As a biology professor, I’m concerned that so few people engage with science, yet we face big personal and societal decisions about medical and environmental issues. And I’m sad that people say science is “too boring” or “too hard” —when asked why so few people pursue science degrees (1).
My goal? Make people care about scientific issues that impact our lives and improve science literacy.
Comics are a powerful way to make science accessible for decision-making (2). Humans are biologically wired for visual communication (3). We’ve used pictures to record our experiences for > 25,000 years (4). A picture is literally worth a 1,000 words: they're easier to recognize, process, and recall than words (5). Unlike academic journal articles, comics reach large, diverse audiences where they’re at by making complex ideas simple and uncomfortable issues easier to address (6). Comics make science come alive through compelling storytelling, science journalism, and engaging art.
My comics about science are evidence-based with citations, and make it personal. My current work focuses on making reproductive biology understandable.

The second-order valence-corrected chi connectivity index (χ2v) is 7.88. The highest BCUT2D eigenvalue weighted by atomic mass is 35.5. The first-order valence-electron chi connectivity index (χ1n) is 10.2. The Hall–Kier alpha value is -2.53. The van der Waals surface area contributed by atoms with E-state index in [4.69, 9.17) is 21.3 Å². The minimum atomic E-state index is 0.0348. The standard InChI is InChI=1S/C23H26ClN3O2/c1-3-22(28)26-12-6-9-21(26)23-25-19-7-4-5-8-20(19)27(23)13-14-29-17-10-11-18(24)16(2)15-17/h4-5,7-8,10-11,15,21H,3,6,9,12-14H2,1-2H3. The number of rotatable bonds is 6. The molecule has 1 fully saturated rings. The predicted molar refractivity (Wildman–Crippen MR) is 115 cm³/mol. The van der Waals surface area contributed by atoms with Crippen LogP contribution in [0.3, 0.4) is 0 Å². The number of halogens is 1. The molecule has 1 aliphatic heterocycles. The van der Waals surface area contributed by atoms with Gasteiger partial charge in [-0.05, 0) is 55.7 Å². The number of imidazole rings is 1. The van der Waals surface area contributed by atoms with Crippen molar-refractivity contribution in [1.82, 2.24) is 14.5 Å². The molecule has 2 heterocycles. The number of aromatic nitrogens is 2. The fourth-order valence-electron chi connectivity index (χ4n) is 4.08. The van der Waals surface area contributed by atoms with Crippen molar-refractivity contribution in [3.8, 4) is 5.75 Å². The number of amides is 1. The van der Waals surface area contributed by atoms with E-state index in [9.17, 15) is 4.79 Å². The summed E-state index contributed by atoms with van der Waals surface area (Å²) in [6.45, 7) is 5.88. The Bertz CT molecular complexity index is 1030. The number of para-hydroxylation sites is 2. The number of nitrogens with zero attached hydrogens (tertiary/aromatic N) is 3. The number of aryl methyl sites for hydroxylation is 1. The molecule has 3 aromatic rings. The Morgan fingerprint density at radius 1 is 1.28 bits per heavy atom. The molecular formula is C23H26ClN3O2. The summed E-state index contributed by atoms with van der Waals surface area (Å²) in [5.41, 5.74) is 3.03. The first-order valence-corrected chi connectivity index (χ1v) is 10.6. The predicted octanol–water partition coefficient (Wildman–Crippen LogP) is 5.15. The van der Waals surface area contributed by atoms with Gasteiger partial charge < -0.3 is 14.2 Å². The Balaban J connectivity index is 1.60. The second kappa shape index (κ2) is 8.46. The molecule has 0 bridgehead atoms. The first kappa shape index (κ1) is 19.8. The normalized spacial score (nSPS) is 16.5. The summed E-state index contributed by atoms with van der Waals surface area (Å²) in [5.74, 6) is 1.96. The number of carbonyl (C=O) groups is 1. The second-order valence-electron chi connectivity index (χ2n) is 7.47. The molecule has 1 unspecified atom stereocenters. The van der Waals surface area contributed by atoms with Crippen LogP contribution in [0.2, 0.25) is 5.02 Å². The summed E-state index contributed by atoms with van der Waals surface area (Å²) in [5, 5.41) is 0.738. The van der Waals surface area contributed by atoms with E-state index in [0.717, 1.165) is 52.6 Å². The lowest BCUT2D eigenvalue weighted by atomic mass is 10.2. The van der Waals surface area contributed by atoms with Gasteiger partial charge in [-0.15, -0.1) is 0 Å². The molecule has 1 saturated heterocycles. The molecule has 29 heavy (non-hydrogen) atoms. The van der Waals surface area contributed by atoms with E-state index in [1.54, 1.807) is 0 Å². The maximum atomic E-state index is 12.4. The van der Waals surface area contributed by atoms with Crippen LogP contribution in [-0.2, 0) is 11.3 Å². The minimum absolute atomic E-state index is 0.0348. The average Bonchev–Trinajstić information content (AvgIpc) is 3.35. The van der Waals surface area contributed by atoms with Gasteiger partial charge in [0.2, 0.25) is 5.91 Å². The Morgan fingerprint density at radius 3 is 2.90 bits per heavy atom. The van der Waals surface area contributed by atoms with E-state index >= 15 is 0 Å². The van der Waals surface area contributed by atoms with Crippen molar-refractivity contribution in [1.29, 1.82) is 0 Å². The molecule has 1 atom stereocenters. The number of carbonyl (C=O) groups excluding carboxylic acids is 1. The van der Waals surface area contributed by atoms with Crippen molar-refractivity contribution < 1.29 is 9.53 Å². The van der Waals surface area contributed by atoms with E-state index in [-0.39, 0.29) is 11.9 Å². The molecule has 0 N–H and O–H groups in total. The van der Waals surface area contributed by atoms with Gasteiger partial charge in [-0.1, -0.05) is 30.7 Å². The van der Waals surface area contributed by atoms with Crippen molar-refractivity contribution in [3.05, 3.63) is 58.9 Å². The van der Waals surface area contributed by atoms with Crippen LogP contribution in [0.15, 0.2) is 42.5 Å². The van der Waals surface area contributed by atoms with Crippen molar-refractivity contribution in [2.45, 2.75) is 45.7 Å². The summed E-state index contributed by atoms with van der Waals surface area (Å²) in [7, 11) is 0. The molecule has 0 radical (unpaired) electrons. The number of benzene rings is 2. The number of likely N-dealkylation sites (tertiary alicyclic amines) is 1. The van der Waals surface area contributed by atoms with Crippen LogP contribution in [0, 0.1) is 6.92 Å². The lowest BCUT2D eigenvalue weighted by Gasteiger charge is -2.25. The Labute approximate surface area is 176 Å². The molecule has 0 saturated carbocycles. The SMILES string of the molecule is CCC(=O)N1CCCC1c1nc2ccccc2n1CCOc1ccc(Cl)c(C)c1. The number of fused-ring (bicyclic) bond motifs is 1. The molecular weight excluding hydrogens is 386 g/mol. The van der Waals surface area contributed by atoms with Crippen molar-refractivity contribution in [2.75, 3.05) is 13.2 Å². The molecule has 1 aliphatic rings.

1 Pew Research Center. 2017. Science News and Information Today. http://www.journalism.org/2017/09/20/science-news-and-information-today/
2 von Winterfeldt, Detlof. 2013. Bridging the gap between science and decision making. PNAS 110 (Supplement 3) 14055-14061 https://doi.org/10.1073/pnas.1213532110
3 Dewan, Pauline. 2015. Words versus Pictures: Leveraging the Research on Visual Communication. Partnership: the Canadian Journal of Library and Information Practice & Research 10 (1).
4 Davies, Duncan, Diana Bathurst, and Robin Bathurst. 1990. The Telling Image: The Changing Balance between Pictures and Words in a Technological Age. Oxford: Clarendon Press.
5 Levie, W. Howard, and Lentz, Richard. 1982. Effects of Text Illustrations: A Review of the Research. ECTJ 30.4: 195-232.
6 Czerwiec, M.K., Ian Williams, Susan M. Squier, Michael J. Green, Kimberly J. Myers, and Scott T. Smith. 2015. Graphic Medicine Manifesto. University Park: The Pennsylvania State University Press.